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Encountering Wellness Roadblocks?

Follow through on your healthy living goals this spring

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Encountering Wellness Roadblocks?

A healthy lifestyle is an accumulation of small actions that add up to vitality and longevity. Sometimes we know what changes we need to make in our lives but have a hard time getting around to doing them. And sometimes we know we need changes but aren’t clear about what to do. Here are some tips from a professional psychotherapist to help you clarify goals, stop procrastinating, and start thriving.

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Step 1: Specify your goals

“You can’t heal what you don’t acknowledge,” says Elenora Molnar, master therapeutic counsellor in Roberts Creek, BC, and a member in good standing of the Association of Cooperative Counselling Therapists of Canada.

“Some people want to stop emotional eating or snacking late at night, or stop being sedentary. Other people want to stop smoking pot chronically. One of the first things you must be aware of is what your specific habit is, and how exactly you want to change,” says Molnar.

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Step 2: Reflect on the goal

It’s helpful to understand why you developed the unhealthy habit in the first place, so you can replace it with a healthier habit that fulfills the same need, says Molnar. If your mornings are hectic because you look at your phone for an hour before getting out of bed, it may be because you want to delay the start of the day without having to think or problem-solve.

“Make a plan to start off your day without looking at your phone for one hour,” suggests Molnar. Instead of looking at social media, replace that time with a quick yoga video or walk around the neighbourhood. This gets your body active, while also letting your mind rest and gear up for the day.

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Replace a bad habit with a good one

“Start overriding your bad habits with new routines,” suggests Molnar. For example, if you want to start jogging, overwrite being sedentary in the evening by taking an easy jog at the same time you would usually be sitting down.

If you’re trying to stop eating junk food at night, instead of turning on the TV, work on a puzzle, read a book, or do any activity that you don’t associate with snacking. Start with small steps that slowly become your new habits.

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Be flexible

It’s great to have ambitious goals, but if you’re unrealistic at the beginning, you’ll have trouble meeting them. This can cause you to give up completely. “It’s great to have goals, but give yourself permission to say that goals can change. Always have a plan, but know you can change your plan,” says Molnar.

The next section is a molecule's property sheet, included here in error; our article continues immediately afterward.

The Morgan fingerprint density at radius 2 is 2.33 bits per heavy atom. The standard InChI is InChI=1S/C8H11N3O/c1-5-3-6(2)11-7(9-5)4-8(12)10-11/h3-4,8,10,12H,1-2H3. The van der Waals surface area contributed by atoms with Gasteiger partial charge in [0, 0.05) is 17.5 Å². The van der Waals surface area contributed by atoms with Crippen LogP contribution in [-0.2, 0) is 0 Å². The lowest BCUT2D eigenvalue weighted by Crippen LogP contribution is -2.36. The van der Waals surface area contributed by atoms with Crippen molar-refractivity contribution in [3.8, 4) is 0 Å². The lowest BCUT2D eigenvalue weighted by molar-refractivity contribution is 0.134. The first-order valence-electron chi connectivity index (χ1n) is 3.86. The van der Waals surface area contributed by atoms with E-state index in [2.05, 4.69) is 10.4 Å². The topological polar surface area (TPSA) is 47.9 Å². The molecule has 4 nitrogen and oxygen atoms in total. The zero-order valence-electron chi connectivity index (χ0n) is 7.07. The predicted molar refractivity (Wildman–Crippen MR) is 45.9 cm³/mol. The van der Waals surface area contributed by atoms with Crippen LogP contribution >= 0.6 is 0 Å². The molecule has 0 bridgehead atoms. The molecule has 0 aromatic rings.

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Expect occasional roadblocks

When you have figured out exactly what change you would like to make in your life and made a concrete (but flexible) goal, getting started is usually the hardest part, even for a psychotherapist. “For me, getting to the gym sometime is the biggest challenge,” says Molnar, “but when I actually get there and I finish my workout, I realize that wasn’t so bad at all. Don’t get discouraged.”

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Step 3: Find a support group

Experts also say that one of the surest ways to keep with your physical or mental health goals is to find a support group of like-minded people looking to accomplish similar goals.

Explains Molnar, “When you’re in a group where everyone is focused on the same thing, it’s really powerful because you can be compassionately witnessed by those people. I’m thinking of therapy, but it doesn’t necessarily have to be therapy. It could be a running group or a gardening group.”

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Mini mindset reset

Finding it hard to keep going with your goals? Slipping back into your old habits? Get past procrastinating and make time in your day.

Procrastinator? 

Procrastination is the result of an intention-action gap. To work on overcoming this, you could try to make yourself work on one wellness habit per week. Start small, such as choosing fruit and oatmeal instead of a muffin in the morning. When this becomes routine, add another small change. Small habits accumulate into long-term benefits.

Feel there’s no time in your day? 

Life is busy; we get it. But no matter what you have going on with work, family, and life in general, you will be healthier and more functional if you carve out time for your own needs.

1.      Book it. Look at your calendar in advance and make an appointment with yourself.

2.      Use that time to take a walk, do yoga, meditate, or exercise.

3.      Once a month, take an hour for something pleasurable by yourself, such as a pedicure or a museum visit.

4.      Gently say no to requests during your “me time.”

5.      Don’t cancel. You’ll get back to life feeling more energized and everyone will benefit.

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Supplements for clarity and motivation

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Motivating action

L-theanine

has been shown to affect brain functions by relieving stress disorders, improving mood, and maintaining normal sleep

ginseng

studies suggest ginseng reduces inflammation and increases mental acuity

lion’s mane mushroom

animal studies suggest this mushroom can encourage nerve growth

Ginkgo biloba

possibly improves memory and thinking functions

probiotics

not only help treat various digestive problems but may also improve mood

 

This article was originally published in the March 2024 issue of alive magazine.

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